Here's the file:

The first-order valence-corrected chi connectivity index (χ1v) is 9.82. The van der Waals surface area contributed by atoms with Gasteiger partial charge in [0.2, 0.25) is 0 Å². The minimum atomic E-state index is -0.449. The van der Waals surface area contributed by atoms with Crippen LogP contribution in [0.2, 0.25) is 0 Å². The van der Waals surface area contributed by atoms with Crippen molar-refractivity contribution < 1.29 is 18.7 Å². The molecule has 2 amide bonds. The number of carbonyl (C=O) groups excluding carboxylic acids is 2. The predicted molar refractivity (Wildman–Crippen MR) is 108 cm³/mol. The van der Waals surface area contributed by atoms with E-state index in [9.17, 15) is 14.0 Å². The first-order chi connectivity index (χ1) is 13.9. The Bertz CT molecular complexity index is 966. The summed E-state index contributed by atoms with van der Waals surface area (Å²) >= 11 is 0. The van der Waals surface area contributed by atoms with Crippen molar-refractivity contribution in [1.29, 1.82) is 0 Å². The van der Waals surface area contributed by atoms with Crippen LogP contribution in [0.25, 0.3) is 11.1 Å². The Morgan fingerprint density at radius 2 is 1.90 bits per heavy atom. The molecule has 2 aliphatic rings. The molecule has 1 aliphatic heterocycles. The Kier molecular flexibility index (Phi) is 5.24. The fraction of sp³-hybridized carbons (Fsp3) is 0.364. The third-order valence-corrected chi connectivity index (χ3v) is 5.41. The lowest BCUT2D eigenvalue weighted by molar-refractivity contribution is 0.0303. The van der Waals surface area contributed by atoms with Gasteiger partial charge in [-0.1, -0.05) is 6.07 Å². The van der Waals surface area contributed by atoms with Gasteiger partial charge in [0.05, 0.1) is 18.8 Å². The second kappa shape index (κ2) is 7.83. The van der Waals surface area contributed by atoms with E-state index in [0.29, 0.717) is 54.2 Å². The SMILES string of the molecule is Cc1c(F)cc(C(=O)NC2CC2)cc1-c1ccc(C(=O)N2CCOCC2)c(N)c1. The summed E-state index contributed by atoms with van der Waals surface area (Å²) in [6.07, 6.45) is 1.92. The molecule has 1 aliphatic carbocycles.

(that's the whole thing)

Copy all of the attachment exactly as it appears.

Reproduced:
The first-order valence-corrected chi connectivity index (χ1v) is 9.82. The van der Waals surface area contributed by atoms with Gasteiger partial charge in [0.2, 0.25) is 0 Å². The minimum atomic E-state index is -0.449. The van der Waals surface area contributed by atoms with Crippen LogP contribution in [0.2, 0.25) is 0 Å². The van der Waals surface area contributed by atoms with Crippen molar-refractivity contribution < 1.29 is 18.7 Å². The molecule has 2 amide bonds. The number of carbonyl (C=O) groups excluding carboxylic acids is 2. The predicted molar refractivity (Wildman–Crippen MR) is 108 cm³/mol. The van der Waals surface area contributed by atoms with E-state index in [9.17, 15) is 14.0 Å². The first-order chi connectivity index (χ1) is 13.9. The Bertz CT molecular complexity index is 966. The summed E-state index contributed by atoms with van der Waals surface area (Å²) >= 11 is 0. The van der Waals surface area contributed by atoms with Crippen molar-refractivity contribution in [1.29, 1.82) is 0 Å². The van der Waals surface area contributed by atoms with Crippen LogP contribution in [0.25, 0.3) is 11.1 Å². The Morgan fingerprint density at radius 2 is 1.90 bits per heavy atom. The molecule has 2 aliphatic rings. The molecule has 1 aliphatic heterocycles. The Kier molecular flexibility index (Phi) is 5.24. The fraction of sp³-hybridized carbons (Fsp3) is 0.364. The third-order valence-corrected chi connectivity index (χ3v) is 5.41. The lowest BCUT2D eigenvalue weighted by molar-refractivity contribution is 0.0303. The van der Waals surface area contributed by atoms with Gasteiger partial charge in [-0.1, -0.05) is 6.07 Å². The van der Waals surface area contributed by atoms with Gasteiger partial charge in [0.05, 0.1) is 18.8 Å². The second kappa shape index (κ2) is 7.83. The van der Waals surface area contributed by atoms with E-state index in [0.29, 0.717) is 54.2 Å². The SMILES string of the molecule is Cc1c(F)cc(C(=O)NC2CC2)cc1-c1ccc(C(=O)N2CCOCC2)c(N)c1. The summed E-state index contributed by atoms with van der Waals surface area (Å²) in [6.07, 6.45) is 1.92. The molecule has 1 aliphatic carbocycles.